• If you are citizen of an European Union member nation, you may not use this service unless you are at least 16 years old.

  • Finally, you can manage your Google Docs, uploads, and email attachments (plus Dropbox and Slack files) in one convenient place. Claim a free account, and in less than 2 minutes, Dokkio (from the makers of PBworks) can automatically organize your content for you.


Story Design

Page history last edited by 1nfinite zer0 9 years, 3 months ago

            Concept maps, plot maps or adventure graphs all refer to the same thing – a visual representation of the connections between scenes in a story that are subgoals on the way to the larger goal of the story.

            For the first time you are ever creating a Plot Map, follow these instructions as a general flow. As you play through them, they will become much easier and faster. Answer the questions on a sheet of paper that will be your draft, no need to draw the map yet, we are starting with a broad overview before we make it visual. The principles of creating a Plot Map are adapted from Concept Mapping used in education, and can be quite useful for conceptualizing many problems.

            Clearly define what the Goal is of the map, state this in a sentence or few with an outcome that can be easily understood to be true or false.

            Under this write your current location in the story (you personally, or the group of players). This could refer to geographical location if the goal requires travel, your place on the totem pole if it is a goal requiring status, or a current level of ability if it is challenge that needs training or learning. If there are multiple players and you consider their locations to be different but their goal the same, decide whether an average shared location is enough. If not, write sentences clarifying those locations.

            Now we have defined the End and Beginning of the map. Next we will explore what could become Nodes to fill in the Map.

            List #1: One item per line in as many columns as you need write all the things that are challenges you might face getting from your start to the Goal. Label these columns Challenges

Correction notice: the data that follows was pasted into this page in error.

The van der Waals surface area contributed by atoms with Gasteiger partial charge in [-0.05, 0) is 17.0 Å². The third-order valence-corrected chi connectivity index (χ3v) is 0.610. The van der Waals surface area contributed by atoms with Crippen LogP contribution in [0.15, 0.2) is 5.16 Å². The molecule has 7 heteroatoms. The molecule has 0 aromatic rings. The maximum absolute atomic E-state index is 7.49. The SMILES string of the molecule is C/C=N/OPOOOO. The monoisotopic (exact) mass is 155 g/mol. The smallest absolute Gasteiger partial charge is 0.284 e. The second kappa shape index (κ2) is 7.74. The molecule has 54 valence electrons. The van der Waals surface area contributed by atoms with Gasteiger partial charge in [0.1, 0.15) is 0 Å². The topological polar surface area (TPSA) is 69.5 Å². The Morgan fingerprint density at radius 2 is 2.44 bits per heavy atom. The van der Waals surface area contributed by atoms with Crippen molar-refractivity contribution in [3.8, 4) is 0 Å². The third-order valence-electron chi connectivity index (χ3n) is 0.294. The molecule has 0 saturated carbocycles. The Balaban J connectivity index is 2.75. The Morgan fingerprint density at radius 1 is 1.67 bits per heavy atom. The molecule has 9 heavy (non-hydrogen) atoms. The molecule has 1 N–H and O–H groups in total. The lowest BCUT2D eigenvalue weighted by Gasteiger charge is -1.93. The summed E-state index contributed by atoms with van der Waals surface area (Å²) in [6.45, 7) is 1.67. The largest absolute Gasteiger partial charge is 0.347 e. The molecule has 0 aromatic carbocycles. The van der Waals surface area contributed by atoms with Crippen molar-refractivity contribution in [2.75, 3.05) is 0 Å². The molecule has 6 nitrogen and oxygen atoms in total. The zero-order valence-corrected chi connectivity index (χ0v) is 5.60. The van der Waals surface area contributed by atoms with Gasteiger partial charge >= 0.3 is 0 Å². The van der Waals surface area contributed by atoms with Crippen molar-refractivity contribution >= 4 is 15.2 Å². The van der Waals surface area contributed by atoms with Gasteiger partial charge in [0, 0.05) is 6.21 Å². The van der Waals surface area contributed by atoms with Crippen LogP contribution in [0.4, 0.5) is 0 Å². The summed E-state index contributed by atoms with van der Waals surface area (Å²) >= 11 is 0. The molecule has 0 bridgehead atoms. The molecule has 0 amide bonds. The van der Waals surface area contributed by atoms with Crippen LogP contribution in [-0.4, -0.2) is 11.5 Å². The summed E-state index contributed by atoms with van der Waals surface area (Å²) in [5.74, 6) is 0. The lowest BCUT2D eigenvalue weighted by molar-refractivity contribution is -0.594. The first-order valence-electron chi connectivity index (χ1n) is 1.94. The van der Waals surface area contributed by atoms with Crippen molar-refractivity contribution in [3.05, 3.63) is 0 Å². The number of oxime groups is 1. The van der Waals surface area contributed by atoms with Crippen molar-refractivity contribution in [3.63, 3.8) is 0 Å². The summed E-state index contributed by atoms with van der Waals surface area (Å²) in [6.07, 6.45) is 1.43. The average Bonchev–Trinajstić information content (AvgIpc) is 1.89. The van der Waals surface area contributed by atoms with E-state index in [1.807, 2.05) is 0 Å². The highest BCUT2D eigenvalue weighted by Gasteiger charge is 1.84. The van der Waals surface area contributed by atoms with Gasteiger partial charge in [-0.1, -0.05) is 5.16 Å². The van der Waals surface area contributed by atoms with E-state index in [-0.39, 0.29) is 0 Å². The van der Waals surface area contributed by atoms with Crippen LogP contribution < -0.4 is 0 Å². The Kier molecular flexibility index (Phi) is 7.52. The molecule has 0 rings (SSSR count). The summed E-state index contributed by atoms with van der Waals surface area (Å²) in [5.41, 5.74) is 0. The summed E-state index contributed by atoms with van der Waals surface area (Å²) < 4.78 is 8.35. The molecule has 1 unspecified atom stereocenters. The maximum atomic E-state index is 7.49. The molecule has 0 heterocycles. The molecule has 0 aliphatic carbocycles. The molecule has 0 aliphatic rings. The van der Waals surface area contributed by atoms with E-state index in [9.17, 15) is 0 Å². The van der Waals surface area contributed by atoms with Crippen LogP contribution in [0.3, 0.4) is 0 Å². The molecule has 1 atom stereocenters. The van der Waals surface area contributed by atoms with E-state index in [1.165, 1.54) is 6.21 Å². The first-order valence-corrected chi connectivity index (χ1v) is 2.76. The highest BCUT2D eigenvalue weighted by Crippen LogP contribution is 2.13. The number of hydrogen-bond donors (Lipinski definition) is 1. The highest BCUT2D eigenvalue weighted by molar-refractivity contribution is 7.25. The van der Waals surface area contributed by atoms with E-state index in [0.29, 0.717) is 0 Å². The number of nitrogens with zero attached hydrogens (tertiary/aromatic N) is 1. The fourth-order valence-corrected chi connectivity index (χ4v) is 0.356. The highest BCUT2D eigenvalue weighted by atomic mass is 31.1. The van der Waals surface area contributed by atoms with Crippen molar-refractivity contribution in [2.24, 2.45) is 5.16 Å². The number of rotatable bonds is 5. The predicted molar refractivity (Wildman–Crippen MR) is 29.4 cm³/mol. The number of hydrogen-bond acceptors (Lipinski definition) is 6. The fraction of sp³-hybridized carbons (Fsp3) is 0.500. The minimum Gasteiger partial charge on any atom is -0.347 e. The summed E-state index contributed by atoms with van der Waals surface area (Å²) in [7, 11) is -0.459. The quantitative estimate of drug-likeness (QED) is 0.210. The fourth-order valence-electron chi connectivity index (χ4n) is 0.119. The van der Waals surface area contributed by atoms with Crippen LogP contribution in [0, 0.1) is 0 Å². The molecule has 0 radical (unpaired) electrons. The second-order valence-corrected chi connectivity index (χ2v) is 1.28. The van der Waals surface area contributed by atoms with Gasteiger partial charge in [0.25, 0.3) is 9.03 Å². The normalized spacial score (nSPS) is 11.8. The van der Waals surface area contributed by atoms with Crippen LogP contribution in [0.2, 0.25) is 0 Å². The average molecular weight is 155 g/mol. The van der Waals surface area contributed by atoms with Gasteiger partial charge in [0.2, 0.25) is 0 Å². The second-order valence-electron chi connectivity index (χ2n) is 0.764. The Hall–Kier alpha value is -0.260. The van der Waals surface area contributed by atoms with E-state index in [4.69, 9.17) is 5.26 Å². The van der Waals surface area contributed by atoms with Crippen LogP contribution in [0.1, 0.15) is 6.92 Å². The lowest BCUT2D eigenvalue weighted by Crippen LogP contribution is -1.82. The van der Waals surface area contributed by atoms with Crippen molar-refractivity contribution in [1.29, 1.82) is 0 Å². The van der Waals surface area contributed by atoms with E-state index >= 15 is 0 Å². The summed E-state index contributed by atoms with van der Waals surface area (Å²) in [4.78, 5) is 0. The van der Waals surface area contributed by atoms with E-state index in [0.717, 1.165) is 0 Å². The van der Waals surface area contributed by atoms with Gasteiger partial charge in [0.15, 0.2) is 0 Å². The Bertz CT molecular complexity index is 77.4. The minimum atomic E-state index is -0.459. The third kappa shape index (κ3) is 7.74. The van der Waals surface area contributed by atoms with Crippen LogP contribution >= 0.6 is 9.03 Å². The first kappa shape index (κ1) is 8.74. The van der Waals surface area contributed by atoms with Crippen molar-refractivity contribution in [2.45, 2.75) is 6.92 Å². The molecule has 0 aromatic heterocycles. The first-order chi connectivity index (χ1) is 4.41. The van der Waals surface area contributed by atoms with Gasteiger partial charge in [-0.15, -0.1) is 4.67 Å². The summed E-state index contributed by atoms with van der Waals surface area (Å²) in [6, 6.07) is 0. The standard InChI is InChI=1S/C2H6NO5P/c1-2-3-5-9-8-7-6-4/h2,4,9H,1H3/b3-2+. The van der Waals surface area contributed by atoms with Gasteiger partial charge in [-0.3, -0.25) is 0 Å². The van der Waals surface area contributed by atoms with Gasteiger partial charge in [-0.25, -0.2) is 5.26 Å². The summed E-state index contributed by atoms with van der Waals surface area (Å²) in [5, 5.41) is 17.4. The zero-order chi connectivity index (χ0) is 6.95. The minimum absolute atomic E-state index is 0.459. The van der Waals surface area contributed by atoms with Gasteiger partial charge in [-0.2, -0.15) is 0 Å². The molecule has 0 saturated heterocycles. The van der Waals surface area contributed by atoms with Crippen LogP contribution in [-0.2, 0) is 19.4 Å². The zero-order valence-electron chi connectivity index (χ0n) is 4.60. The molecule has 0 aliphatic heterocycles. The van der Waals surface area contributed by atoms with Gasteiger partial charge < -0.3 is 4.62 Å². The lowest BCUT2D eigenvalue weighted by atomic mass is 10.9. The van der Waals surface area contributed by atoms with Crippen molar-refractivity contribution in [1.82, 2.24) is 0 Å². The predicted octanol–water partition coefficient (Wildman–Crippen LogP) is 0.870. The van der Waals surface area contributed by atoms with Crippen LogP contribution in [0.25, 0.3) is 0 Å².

List #2: In a set of columns clearly separate from the challenges, write one item per line columns of all the things on your side that can help get you from the start to the Goal. These can be individuals, material resources, places with allies, items, information, whatever you can think of. Label these colums Resources.

            Return to List 1 and read through it looking for challenges that are similar or can be lumped together. Imagine if they are similar enough to both be present in a scene of a book or movie. For all the things that are linked, write the letter A beside them. Then choose another group of similar things and write B. Keep going until you have most of them, but if there are any that must stay in a group on their own, don't give them a letter.

            Do the same for List 2 now, but see if you can re-use the letters from List 1 when your Resources are similar to those using the letters already. You should be seeing a pattern of a few major groups that are connected to the bulk of all the Challenges or Resources.

            On scraps of paper a few centimetres square, write down the letters of the top 6 most popular letters in your list in bold block letters. If you think that some of these letters are crucially important to the plot (either from a logic or fun point of view) then be sure to include them in the scraps. Also, make a scrap for Position, which will represent your beginning, and Goal, which is the end.

            These scraps are now going to be used to create the network shape of our map. Place your Position at the left hand side of the table, and the Goal at the right-hand side. Start adding letters one by one after the Position by choosing what needs to be accomplished first. If you come to a letter that can be accomplished instead of a letter already in play, place that below the existing letter. Otherwise, keep adding things after the letter you just placed. Don't worry if some of the letters seem like they can break a linear progression by causing a leap-frog effect. We will take that into account when we draw Links between Nodes. The letters that have none above or below are bottlenecks, these are Nodes that will have to be addressed in the plot to get to the Goal.